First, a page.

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A Waiheke Island Myth Part 1 On Waiheke Island, New Zealand, a myth has grown up among a handful of people in the Rocky Bay Village th...

Monday, 10 August 2020


 Auckland Transport (AT) and the  Waiheke Local Board have released their rather self-congratulatary 'Final Waiheke 10-Year Transport Plan.' It would have been nice if they had throughout stuck to clear, simple, well-written, communicative English--if they had stuck to terms that everyone understands instantly, and not wandered off into in their version of opaque bureaucratese, such as 'accessibility lens','active transport', 'active transport missing link,' 'multi-modal outcomes,' 'reactive and problematic maintenance', etc. etc.

Their blind self-congratulation is glaringly obvious in what they have to say about the results of their 'Waiheke bus shelter [sic] programme' about which they say that 'the project produced a respected public asset that is embraced and valued by its users.'


The purpose of a bus-shelter is to shelter people while they are waiting for a bus. Shelter is its purpose. That flashy design fails to achieve that, abysmally. The old shelters, such as the one at the Placemaker's stop (which AT hocked off for $100) worked fine. The replacement, which looks like about $20,000 of ratepayers' money, is wrong in a long list of ways--on top of being put in the wrong place, and after wrecking, at huge expense, the island's transfer stop.

First, it has two openings in the front, so when it faces the weather, there are two entrances for wind-driven rain to get at you. Second, the gap between the concrete pad and the bottom of the walls is far too high. The old ones had only enough room for sparrows to duck through (I watched them many times). The new ones have a high gap that admits even more wind-driven rain, aimed at your feet. And the unnecessary height of the thing means that there is unnecessary vertical space to let the weather in through those openings. The result is that in the worst weather a puddle forms on the seat, right where you want it, in the middle. There is also a gap at the top of the walls, which lets in more wind. And the smart-alec that designed the thing has made most of the supports double as drain-pipes, so water is directed through them down round your feet and your luggage. And the seat does not go right across; a third of its possible width is wasted by expensive, decorative wood panelling. Artwork does not shelter you.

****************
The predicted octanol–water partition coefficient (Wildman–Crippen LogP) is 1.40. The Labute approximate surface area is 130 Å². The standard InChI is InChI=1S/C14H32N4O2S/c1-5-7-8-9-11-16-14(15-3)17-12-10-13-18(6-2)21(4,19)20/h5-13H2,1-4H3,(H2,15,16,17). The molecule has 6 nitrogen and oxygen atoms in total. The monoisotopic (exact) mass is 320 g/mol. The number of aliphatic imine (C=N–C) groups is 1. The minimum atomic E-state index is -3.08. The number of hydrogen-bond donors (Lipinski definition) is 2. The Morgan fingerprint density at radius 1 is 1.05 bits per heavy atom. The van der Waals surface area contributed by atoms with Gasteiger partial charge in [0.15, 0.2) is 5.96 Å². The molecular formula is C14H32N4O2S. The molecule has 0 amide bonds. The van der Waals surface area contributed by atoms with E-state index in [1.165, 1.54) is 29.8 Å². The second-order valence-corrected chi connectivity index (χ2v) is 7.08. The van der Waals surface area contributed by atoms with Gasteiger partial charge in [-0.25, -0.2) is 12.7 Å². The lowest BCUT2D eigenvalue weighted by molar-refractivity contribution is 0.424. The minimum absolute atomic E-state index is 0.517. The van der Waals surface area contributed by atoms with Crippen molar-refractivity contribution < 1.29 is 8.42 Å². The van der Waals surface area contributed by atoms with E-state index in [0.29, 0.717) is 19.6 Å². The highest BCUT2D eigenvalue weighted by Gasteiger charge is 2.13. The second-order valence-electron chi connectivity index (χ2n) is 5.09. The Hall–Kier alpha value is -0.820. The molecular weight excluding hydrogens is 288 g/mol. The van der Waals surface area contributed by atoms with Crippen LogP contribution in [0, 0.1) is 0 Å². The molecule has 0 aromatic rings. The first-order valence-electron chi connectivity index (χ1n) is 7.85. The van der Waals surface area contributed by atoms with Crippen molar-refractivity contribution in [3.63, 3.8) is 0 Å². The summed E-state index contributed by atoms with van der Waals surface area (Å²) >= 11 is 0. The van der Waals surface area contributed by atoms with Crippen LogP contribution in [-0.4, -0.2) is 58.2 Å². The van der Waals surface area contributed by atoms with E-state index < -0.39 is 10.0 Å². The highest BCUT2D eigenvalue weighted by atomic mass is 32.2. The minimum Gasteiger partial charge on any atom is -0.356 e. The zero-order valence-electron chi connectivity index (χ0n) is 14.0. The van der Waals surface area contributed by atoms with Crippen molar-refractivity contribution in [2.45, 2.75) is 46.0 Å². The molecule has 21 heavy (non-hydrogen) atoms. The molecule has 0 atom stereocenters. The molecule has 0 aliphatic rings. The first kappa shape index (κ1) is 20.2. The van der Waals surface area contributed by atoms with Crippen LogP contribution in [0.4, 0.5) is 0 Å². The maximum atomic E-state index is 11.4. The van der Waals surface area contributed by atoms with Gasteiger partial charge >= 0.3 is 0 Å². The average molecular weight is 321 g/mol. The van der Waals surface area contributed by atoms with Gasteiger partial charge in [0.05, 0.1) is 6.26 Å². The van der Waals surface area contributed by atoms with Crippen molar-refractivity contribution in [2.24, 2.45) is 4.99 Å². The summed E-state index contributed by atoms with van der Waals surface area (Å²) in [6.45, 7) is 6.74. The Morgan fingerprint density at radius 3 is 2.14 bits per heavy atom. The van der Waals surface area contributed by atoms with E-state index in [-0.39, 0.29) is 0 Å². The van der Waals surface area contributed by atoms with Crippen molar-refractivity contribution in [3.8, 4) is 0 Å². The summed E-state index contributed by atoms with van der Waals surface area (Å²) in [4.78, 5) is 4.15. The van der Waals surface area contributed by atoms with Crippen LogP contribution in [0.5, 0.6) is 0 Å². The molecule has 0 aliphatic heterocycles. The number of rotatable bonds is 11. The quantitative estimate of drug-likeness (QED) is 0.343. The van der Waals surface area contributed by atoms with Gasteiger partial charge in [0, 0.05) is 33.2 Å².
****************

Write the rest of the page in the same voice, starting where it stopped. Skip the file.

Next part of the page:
Not only have they inflicted this bad design on us, they have also put instances of it where there was already a serviceable shelter, such as at Rocky Bay and Palm Beach. They added one of those flashy things, in the wrong place. So now we have two shelters, one right and one wrong. More wasted ratepayers' money.

Their self-vaunted changes to the bus network cost a fortune, almost all of it wasted, and they only achieved an incompetent result. For example, when good designers are designing systems, they eliminate wasted effort, they do not create it. The new system has seen an explosion in the number of buses trundling about with 'Not in Serice' showing. Buses going where people want to go, at regular times, but not available to people. Brilliant!

And those damned route-numbers! All have three characters, and all begin with 50, so those characters tell you nothing, they only clutter the destination-signs. Only the last character tells you what you want to know--where the bus is going.We used to have nice simple, 1, 2, etc., and you could tell at a glance where buses were going. Now we have 501, 502, 50A, 50B, etc., and a scrambled-egg arrangement of LEDs, and, even worse, different scramblings on different buses, so you have to stand there deciphering the thing.

But 'Not in Service' is very clear. All those buses are going to AT. Because it is not in *service*; it wants, like the Dark Lord, to rule us all. Not serve us.

The deficiencies in the new regime are legion. That is only a tiny sample.